Date Added: 07 July 2018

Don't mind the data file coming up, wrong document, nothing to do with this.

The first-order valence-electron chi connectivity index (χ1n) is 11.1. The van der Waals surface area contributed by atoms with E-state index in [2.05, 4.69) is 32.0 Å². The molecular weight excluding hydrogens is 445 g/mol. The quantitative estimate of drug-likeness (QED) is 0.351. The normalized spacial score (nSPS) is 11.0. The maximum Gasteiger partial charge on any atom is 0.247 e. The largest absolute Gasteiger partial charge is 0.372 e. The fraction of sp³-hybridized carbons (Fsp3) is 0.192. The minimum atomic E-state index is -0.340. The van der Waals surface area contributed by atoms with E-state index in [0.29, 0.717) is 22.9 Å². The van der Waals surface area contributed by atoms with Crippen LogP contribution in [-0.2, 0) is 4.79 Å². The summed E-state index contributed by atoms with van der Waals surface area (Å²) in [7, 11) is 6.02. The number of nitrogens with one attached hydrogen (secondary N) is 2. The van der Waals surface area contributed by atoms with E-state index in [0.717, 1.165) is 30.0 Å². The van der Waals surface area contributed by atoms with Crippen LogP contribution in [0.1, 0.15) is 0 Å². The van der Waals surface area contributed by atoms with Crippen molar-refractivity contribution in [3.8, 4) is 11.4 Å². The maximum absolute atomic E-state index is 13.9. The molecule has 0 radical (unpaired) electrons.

Turtle ships (Korean: Geobukseon) were warships mainly used during the Japanese invasion war between 1592 and 1598. These flat, barge-like vehicles were between 30 and 37 metres long and had lower, tween and upper decks, cabins and storerooms on the lower deck, rowers on the tween deck and cannons and soldiers on the upper deck. The roof was also armoured with iron plates and spearheads to defend against boarding attacks. The turtle ship was powered by sails and, in combat, by eight oars on each side, operated by a total of eighty rowers. A wooden dragon's head and a naval ram shaped like a face protruded from the bow. For such an unusual ship in a bottle, a suitable stand was first needed: for this purpose a turtle was created, it consists of styrofoam and cardboard in the core, modelled over it with a two-component spatula and then painted with bronze paint. Basswood was used to build the fourfold divided hull. The masts and spreader battens of the sails are carved from the ribs of a palm leaf, the dragon's head is made of boxwood. The latter and the combat platform at the stern of the ship as well as the bases of the masts were only mounted in the bottle. The sea consists of a mixture of gypsum and window putty dyed with oil paint, the bottle neck is closed with a fourfold beaten Turkish waistband with five bays and fivefold yarn guide.